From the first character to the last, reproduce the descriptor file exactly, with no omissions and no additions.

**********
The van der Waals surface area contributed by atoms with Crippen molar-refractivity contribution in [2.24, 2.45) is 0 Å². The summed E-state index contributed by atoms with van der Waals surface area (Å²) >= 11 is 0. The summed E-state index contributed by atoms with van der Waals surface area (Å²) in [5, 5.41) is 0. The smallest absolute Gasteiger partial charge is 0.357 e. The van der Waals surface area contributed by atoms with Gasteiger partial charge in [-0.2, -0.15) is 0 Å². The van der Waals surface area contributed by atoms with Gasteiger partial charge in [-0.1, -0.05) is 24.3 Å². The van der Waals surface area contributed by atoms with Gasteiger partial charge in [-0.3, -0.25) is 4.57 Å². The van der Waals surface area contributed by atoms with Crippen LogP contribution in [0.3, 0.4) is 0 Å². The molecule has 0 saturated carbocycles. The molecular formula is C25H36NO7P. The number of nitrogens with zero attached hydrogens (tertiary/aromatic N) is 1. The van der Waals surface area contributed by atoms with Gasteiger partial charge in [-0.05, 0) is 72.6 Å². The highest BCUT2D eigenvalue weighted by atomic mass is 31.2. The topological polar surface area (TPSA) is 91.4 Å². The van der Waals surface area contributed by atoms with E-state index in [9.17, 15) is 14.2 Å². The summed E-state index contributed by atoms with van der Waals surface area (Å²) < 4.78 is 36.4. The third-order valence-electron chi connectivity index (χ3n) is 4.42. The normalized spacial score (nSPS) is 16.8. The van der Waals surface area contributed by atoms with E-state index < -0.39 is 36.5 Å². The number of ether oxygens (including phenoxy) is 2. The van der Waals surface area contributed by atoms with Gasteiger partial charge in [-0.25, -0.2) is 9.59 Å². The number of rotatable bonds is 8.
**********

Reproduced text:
The van der Waals surface area contributed by atoms with Crippen molar-refractivity contribution in [2.24, 2.45) is 0 Å². The summed E-state index contributed by atoms with van der Waals surface area (Å²) >= 11 is 0. The summed E-state index contributed by atoms with van der Waals surface area (Å²) in [5, 5.41) is 0. The smallest absolute Gasteiger partial charge is 0.357 e. The van der Waals surface area contributed by atoms with Gasteiger partial charge in [-0.2, -0.15) is 0 Å². The van der Waals surface area contributed by atoms with Gasteiger partial charge in [-0.1, -0.05) is 24.3 Å². The van der Waals surface area contributed by atoms with Gasteiger partial charge in [-0.3, -0.25) is 4.57 Å². The van der Waals surface area contributed by atoms with Crippen LogP contribution in [0.3, 0.4) is 0 Å². The molecule has 0 saturated carbocycles. The molecular formula is C25H36NO7P. The number of nitrogens with zero attached hydrogens (tertiary/aromatic N) is 1. The van der Waals surface area contributed by atoms with Gasteiger partial charge in [-0.05, 0) is 72.6 Å². The highest BCUT2D eigenvalue weighted by atomic mass is 31.2. The topological polar surface area (TPSA) is 91.4 Å². The van der Waals surface area contributed by atoms with E-state index in [9.17, 15) is 14.2 Å². The summed E-state index contributed by atoms with van der Waals surface area (Å²) < 4.78 is 36.4. The third-order valence-electron chi connectivity index (χ3n) is 4.42. The normalized spacial score (nSPS) is 16.8. The van der Waals surface area contributed by atoms with E-state index < -0.39 is 36.5 Å². The number of ether oxygens (including phenoxy) is 2. The van der Waals surface area contributed by atoms with Gasteiger partial charge in [-0.25, -0.2) is 9.59 Å². The number of rotatable bonds is 8.